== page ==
handing the last of the children to since the earthquake. I could talk
their parents. Another volunteer and about an adoptive mother who had
I were the only adults left, and walk- two little girls matched with her only
ing outside I thought, "It's over?" We to find that one had died.
had been working on little sleep for I could talk about how awful it
days and then, within ten minutes, it was for the adoptive mothers who

had to wait and wait and wait with
no news, knowing there was nothing
they could do to help. How they had
no guarantees they'd get totake their
child home even though they were
standing in the same airport.
I could tell you about the heartbro-
ken parents who had already waited
for years, only to find out that their
kids might not come home for weeks.
I could talk about the mother who,
while waiting for her adoptive child,
found out her father had suffered
a heart attack and had to take her
new daughter straight to the hospital
from customs.
I could talk about how children
in orphanages are sick all the time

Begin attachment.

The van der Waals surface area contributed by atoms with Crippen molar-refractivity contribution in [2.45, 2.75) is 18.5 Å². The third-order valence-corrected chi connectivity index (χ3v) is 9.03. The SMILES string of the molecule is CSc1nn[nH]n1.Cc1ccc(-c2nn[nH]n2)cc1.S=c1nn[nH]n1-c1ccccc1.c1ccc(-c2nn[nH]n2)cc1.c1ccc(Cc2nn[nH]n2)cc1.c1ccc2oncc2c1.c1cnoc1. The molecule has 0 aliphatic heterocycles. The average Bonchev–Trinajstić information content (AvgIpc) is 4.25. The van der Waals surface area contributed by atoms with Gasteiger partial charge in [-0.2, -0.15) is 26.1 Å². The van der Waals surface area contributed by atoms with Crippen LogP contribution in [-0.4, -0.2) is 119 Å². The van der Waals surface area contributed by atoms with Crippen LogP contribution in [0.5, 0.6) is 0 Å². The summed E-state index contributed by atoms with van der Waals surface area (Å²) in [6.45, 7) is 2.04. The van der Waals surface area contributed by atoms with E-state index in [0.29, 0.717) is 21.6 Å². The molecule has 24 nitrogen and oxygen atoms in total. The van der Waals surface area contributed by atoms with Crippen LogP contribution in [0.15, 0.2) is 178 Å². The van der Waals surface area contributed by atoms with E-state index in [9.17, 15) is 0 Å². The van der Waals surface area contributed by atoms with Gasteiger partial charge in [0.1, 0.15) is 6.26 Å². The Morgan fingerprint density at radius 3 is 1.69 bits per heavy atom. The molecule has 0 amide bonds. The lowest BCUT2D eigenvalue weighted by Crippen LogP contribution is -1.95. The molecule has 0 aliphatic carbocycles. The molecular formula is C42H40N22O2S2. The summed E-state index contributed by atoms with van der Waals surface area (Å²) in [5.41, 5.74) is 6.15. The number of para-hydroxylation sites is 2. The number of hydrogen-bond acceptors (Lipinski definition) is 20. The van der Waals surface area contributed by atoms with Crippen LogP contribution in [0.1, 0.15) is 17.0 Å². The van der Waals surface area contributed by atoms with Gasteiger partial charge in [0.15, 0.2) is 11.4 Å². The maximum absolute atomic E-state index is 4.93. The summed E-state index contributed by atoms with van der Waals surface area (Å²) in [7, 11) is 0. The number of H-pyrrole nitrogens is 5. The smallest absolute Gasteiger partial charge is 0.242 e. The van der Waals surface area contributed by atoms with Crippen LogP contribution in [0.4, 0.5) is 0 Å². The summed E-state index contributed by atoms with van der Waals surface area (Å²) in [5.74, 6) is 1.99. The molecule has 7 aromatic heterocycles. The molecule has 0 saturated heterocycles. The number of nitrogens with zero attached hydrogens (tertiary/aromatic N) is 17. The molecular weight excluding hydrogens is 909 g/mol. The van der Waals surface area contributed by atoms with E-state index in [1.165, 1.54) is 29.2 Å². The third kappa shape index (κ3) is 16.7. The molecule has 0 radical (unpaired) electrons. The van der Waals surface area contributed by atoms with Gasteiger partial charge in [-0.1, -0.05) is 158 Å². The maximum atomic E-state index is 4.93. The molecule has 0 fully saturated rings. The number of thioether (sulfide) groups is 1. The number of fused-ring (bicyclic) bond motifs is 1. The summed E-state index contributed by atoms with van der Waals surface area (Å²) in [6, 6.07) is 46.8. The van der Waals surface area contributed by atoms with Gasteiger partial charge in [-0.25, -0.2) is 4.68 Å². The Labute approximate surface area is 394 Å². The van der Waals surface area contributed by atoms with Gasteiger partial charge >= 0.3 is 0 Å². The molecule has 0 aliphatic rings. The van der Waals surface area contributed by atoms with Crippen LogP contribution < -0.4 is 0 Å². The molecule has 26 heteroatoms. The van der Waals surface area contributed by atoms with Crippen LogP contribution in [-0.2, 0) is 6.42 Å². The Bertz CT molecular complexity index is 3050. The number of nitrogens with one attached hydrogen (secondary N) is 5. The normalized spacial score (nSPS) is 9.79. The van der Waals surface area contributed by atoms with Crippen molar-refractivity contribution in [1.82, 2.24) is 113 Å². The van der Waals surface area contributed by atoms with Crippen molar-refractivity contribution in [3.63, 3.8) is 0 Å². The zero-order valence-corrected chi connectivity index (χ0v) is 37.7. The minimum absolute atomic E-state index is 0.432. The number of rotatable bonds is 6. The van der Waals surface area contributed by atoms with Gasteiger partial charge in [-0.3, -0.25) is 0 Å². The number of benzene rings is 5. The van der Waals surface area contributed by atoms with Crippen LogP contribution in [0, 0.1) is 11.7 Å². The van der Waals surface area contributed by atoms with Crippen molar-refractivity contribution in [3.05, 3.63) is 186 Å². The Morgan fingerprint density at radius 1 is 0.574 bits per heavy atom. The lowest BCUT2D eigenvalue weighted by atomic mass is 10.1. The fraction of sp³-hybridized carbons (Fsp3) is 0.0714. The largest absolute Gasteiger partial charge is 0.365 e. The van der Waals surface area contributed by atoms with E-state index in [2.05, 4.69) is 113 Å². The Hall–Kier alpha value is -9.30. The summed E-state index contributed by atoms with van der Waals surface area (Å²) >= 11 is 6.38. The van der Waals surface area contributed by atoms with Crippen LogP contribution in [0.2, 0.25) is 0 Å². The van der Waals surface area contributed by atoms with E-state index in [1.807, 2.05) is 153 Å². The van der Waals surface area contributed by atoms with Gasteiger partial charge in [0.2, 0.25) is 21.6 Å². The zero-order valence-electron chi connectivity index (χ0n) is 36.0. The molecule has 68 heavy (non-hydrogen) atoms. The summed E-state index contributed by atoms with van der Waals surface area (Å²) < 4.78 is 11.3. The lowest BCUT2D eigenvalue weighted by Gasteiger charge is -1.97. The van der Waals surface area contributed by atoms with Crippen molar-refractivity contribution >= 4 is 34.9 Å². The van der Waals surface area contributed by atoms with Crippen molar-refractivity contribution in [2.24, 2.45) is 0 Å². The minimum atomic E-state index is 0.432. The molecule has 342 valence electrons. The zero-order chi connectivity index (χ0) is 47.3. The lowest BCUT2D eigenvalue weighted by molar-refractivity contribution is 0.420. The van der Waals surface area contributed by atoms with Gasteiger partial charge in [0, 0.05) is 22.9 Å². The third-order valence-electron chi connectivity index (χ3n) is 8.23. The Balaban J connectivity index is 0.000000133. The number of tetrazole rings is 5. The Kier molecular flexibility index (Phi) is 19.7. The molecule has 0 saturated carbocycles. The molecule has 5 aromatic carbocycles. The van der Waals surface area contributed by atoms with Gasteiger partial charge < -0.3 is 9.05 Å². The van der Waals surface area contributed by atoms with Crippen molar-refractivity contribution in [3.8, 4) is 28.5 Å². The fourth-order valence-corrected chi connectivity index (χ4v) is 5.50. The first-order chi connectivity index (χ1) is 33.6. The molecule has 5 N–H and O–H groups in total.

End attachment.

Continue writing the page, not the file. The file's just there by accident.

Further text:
because there's no way to keep them
from sharing cups or food, but that
there is no way to remedy that -
especially with more kids outside
the orphanage door every day. I
could talk about the peeling skin of
the children, their itchy heads, their
runny noses, their diarrhea and their
I could talk about a lot of things I
witnessed. But what I will talk about
is how, no matter the sacrifice, the
best thing for any orphan is a family
that will love him and value him and
teach him and raise him and prepare
him for life in this world.
- Betsy Heubner is a University alum.

him down. Sports isn't everything.
You need to get your degree. You're
not guaranteed to get in the League,
and if you do, you're not guaranteed
that you won't get injured when you
get there. But you always have your
Bass is grateful to be here. He
thanks God, coach Carr, his mom
and his teammates. He admits that
sometimes, he daydreams about get-
ting back on the football field - and
it has crossed his mind that his skill-
set would have made him the perfect
quarterback for Rich Rodriguez's
offense in 2008, what would have
been his senior year, had he never
gotten injured.
But those thoughts are fleeting and
fewer nowadays.
And on May 1, in the building in
which he once showcased his promis-
ing potential, surrounded by the mem-
ories of football - the block 'M' and
the fight song, walking through the
tunnel and seeingthe expansive stands
of Michigan Stadium - he won't be
thinking about football much.
His thought will be occupied by his
new college degree - what he really
came to the University to achieve -
and his future. E